Frivolousz21

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Re: The 2019 melting season
« Reply #2367 on: June 23, 2019, 08:17:55 PM »
Being a hobbyist meteorologist(a Mathematician in profession) and seeing meteorological maps for more than 20+ years but have never seen so high geopotentials heights around Arctic.  :o :o
Maybe early July 2016 and middle June 2012 but even then not that tragic as the prediction seems right now.
00Z run of ECMWF:


Backed up by GFS also in its latest 12z run:


Astonishing.

July 2015 had a monsterous ridge.

There has been short lived smaller ones.

July 8-11 2013 iirc had a monster ridge.


The most impressive part of the weather this June is that a vortex hasn't been allowed to be take over at all.

This is where the ice dies.


There is a lot of nostolga about the goldilox years of 2007-12.

They all had ups and downs except 2007 which changed the paradigm.

2007 was the polar opposite of 1996 in remarkable fashion.

« Last Edit: June 23, 2019, 08:24:19 PM by Frivolousz21 »
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petm

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Re: The 2019 melting season
« Reply #2368 on: June 23, 2019, 08:21:18 PM »
Yes. To.my untrained eyes D4 to D6 are three pretty damning days for almost the entire Arctic.

Looks like rain and maybe some snow (?) over the Kara in the next few days (att.), possibly followed in the later half of the week by rain in the Laptev (not shown).

In general, be afraid for methane hydrates in the Laptev Sea.

(OT) Speaking of which, this recent article by Natalia Shakhova is worth a look:
https://doi.org/10.3390/geosciences9060251


Frivolousz21

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Re: The 2019 melting season
« Reply #2370 on: June 23, 2019, 08:30:48 PM »
Omg buoys or Moorings in the ESS or Laptev would be great right now


How about be crowd source a drone that could at least fly relatively deep into the Arctic and take HD photos for us.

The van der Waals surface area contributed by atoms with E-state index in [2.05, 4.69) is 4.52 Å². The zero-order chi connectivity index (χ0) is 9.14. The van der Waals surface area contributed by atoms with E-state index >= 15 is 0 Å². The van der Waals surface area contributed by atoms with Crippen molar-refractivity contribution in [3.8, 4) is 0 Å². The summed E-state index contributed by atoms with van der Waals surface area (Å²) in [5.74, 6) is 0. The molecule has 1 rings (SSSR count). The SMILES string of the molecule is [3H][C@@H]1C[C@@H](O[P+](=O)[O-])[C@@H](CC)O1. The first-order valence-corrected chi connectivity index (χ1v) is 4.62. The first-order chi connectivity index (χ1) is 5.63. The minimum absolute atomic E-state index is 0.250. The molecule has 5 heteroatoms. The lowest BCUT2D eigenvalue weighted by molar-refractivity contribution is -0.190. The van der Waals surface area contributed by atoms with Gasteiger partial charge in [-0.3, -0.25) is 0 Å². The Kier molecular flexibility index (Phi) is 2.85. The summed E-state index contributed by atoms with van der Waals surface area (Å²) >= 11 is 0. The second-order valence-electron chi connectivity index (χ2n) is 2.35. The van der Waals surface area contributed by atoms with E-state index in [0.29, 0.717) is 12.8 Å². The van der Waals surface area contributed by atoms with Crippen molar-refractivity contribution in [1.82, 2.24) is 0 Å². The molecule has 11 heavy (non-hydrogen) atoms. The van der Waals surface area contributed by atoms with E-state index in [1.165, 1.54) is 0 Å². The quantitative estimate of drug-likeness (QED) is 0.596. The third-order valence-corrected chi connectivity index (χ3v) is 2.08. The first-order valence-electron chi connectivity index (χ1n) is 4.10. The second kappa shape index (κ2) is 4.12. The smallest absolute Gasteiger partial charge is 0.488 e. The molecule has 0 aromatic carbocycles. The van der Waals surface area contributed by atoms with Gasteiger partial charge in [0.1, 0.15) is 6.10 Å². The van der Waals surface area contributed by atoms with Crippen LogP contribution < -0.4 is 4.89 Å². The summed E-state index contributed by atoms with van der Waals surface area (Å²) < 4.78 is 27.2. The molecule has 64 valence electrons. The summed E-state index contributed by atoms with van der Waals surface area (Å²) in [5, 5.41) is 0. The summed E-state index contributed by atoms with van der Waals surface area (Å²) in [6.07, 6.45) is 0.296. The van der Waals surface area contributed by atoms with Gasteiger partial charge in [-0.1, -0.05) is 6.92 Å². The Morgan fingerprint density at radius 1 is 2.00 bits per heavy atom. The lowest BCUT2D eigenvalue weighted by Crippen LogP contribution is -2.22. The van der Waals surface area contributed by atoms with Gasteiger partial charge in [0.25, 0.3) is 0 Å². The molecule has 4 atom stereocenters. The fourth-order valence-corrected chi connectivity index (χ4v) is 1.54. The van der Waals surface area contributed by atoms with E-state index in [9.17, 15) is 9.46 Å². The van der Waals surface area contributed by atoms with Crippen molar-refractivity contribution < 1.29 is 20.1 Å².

How much and how big to get it to the ESS or "close".
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petm

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Re: The 2019 melting season
« Reply #2371 on: June 23, 2019, 08:49:39 PM »
How about be crowd source a drone that could at least fly relatively deep into the Arctic and take HD photos for us.

I'd throw in for that.

Frivolousz21

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Re: The 2019 melting season
« Reply #2372 on: June 23, 2019, 08:52:00 PM »
The 12Z euro and to a lesser degree the gfs keep the ridging going.

Not the most perfect orientation.

But would be really bad
I got a nickname for all my guns
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Tor Bejnar

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Re: The 2019 melting season
« Reply #2373 on: June 23, 2019, 09:51:48 PM »
The Russians, just like the Iranians, don't care for other's drones flying over "their" territory.  The article I read on the Polarstern mentioned the special permits (with the implied "hard to get") required to acquire data from Russian seas.
Arctic ice is healthy for children and other living things.

peterlvmeng

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Re: The 2019 melting season
« Reply #2374 on: June 24, 2019, 06:23:48 AM »
Up to now, we do not see many cracks or floes in central arctic through satellite, it do not mean that the ice is intact, it only shows that the wind is not strong. If you look carefully, there are many tiny cracks spread all over the ice which means the ice could be broken up into tiny floating thin ice if strong wind coming. There are major two kinds of floes in arctic, the big floes in Beaufort sea and tiny floes along the Russia coast( East Siberian Sea, Laptev Sea, etc.).

The big floes in Beaufort sea formed 2 weeks ago but it still exist and melt away in a slow way. It may result from the insolation efect as without enough melt pond.

The tiny floes along Russia side just formed 1 week ago but melt away quickly.

The difference lies in the insolation effect. If the central arctic sea ice remains seemingly intact but darker and darker into July. Once breakup, they will be melt away quickly. If the central sea ice break up early into large floes(seemingly looks terrible as 2016), but they will exist for a long time.

Remember all the energy in arctic comes from sun, no matter storm, wind, etc. Although the ice extent or area do not drop down quickly, it becomes thinner and thinner. That is the most terrible thing.

Pagophilus

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Re: The 2019 melting season
« Reply #2375 on: June 24, 2019, 06:47:55 AM »
The ongoing, rapid collapse and fragmentation of the ESS fast ice continues...